Friday, January 20, 2006

 

Lectern Lojack

Where do lecterns go?

Every semester, I get multiple exasperated calls from faculty, asking where the lecterns have gone. They seem to think that I keep a secret stash in my office. (It’s probably in the secret vault they think I have, where I apparently keep all the secret money for my secret nefarious projects. That’s also where I store my secret plans for world domination. But I digress.)

Is there a black market in lecterns? Do people fence them for drugs? Can you get high by inhaling the smoke from a burning lectern? Are there gray-market stores in Nearby Big City offering lecterns that fell off the backs of trucks? Do students take lecterns home to make art out of them? I’m perplexed.

This happens every semester.

I’m thinking of springing for lojack for the lecterns. I want to know where they’re going, and some sort of electronic tracing device seems the best way. Your tax dollars at work!

These aren’t even especially attractive lecterns. They’re basically beige or black sheet metal, some foldable but most not. They rest on the tables in the front of classrooms. We’re not talking about mahogany here.

Maybe lecterns go to chop shops, where they’re disassembled and resold as, uh, new lecterns? Maybe lecterns that have been through too many classes commit suicide, walking to a nearby hill and jumping off (though, strangely, we’ve never found their carcasses)? Maybe gang members make off with them and use them as weapons; that would account for all of those lectern-related fatalities you hear so much about.

Does this happen anywhere else? Has anyone solved the mystery of the vanishing lecterns?

Comments:
They migrate to the math building by mistake. We find them to be annoying clutter taking up valuable table space and put them in the hallway. Then maintenence disposes of them. :)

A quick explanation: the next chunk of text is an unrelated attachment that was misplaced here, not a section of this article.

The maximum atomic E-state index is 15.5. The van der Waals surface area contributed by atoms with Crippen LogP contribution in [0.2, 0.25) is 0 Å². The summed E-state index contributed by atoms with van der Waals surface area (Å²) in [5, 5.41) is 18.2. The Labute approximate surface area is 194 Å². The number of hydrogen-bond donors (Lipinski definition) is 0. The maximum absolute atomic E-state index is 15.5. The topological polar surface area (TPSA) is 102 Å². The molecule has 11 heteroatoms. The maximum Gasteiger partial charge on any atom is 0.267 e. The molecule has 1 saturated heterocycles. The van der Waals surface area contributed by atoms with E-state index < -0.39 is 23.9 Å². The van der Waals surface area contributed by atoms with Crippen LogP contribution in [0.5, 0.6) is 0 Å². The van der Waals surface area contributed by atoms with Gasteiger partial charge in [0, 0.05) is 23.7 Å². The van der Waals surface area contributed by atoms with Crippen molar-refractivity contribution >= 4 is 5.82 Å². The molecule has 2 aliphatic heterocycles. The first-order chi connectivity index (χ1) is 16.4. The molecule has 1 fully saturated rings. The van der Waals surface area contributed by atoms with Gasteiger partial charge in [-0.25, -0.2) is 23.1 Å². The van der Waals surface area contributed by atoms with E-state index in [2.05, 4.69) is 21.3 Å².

I love it! LOVE IT! I can't wait to follow your trials and tribulations of what ticks you off from a Dean's perspective as I'm focusing on what ticks me off (from a faculty perspective). I hope you don't mind if I link to your website. You have idiot faculty and we get idiot students. It's nice to know that it travels up the food chain. Beautiful!!! :)
 
Just a hunch:
People who might lust after lecterns in the Levenger catalogue, but who can't afford them, find the desk-top models irresistable and portable?

At my U., the lecturns are built in to our front desks and fold down into them when not in use. Hard to make off with a 300 pound arborite desk.

Just sayin'...

Maybe your school should purchase more cumbersome models.
 
We had this problem until I got the Carpentry class to make one for each classroom. Now, the faculty can't lust for someone else's lecturn because every classroom has one...just like the one next door....just like the ones in the business department...ad nauseum.
JDGUT
 
This is ENTIRELY a problem at my university. Even more frustrating was that when I first started I actually believed that if I requested a lecturn that one would be put in my classroom and it would stay there. oh, they brought me one alright. It was gone the next week. At that point, I gave up and started participating in the madness that is "I'll steal a lecturn from that room down the hall before I teach this class three times a week" game. It's a lot like musical chairs, only without music and without a prize at the end. I totally think that the lojack would be a worthwhile investment :)
 
There are two extras sitting on the floor of my classroom.
 
This cracked me up!